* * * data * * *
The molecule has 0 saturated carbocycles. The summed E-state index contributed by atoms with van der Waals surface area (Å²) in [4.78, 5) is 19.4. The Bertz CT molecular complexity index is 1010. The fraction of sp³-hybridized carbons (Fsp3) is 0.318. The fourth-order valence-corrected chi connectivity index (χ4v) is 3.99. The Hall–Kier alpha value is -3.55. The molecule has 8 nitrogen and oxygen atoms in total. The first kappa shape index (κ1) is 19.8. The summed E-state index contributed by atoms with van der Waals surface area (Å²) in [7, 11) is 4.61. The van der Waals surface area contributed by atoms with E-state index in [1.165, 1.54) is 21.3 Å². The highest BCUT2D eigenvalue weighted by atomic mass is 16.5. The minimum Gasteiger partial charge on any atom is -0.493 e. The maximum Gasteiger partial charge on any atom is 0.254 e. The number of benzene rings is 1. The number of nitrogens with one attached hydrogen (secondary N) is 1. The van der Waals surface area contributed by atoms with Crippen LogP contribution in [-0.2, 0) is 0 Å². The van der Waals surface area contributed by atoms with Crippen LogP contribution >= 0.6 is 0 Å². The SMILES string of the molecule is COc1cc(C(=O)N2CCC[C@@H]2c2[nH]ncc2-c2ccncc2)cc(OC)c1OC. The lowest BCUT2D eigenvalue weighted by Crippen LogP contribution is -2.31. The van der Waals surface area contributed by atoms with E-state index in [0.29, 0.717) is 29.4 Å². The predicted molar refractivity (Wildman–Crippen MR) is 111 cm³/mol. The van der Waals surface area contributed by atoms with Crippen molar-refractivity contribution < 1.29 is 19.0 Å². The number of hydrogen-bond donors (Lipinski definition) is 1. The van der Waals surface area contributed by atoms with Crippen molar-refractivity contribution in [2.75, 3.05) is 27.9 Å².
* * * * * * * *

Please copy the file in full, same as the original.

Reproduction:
The molecule has 0 saturated carbocycles. The summed E-state index contributed by atoms with van der Waals surface area (Å²) in [4.78, 5) is 19.4. The Bertz CT molecular complexity index is 1010. The fraction of sp³-hybridized carbons (Fsp3) is 0.318. The fourth-order valence-corrected chi connectivity index (χ4v) is 3.99. The Hall–Kier alpha value is -3.55. The molecule has 8 nitrogen and oxygen atoms in total. The first kappa shape index (κ1) is 19.8. The summed E-state index contributed by atoms with van der Waals surface area (Å²) in [7, 11) is 4.61. The van der Waals surface area contributed by atoms with E-state index in [1.165, 1.54) is 21.3 Å². The highest BCUT2D eigenvalue weighted by atomic mass is 16.5. The minimum Gasteiger partial charge on any atom is -0.493 e. The maximum Gasteiger partial charge on any atom is 0.254 e. The number of benzene rings is 1. The number of nitrogens with one attached hydrogen (secondary N) is 1. The van der Waals surface area contributed by atoms with Crippen LogP contribution in [-0.2, 0) is 0 Å². The van der Waals surface area contributed by atoms with Crippen LogP contribution >= 0.6 is 0 Å². The SMILES string of the molecule is COc1cc(C(=O)N2CCC[C@@H]2c2[nH]ncc2-c2ccncc2)cc(OC)c1OC. The lowest BCUT2D eigenvalue weighted by Crippen LogP contribution is -2.31. The van der Waals surface area contributed by atoms with E-state index in [0.29, 0.717) is 29.4 Å². The predicted molar refractivity (Wildman–Crippen MR) is 111 cm³/mol. The van der Waals surface area contributed by atoms with Crippen molar-refractivity contribution < 1.29 is 19.0 Å². The number of hydrogen-bond donors (Lipinski definition) is 1. The van der Waals surface area contributed by atoms with Crippen molar-refractivity contribution in [2.75, 3.05) is 27.9 Å².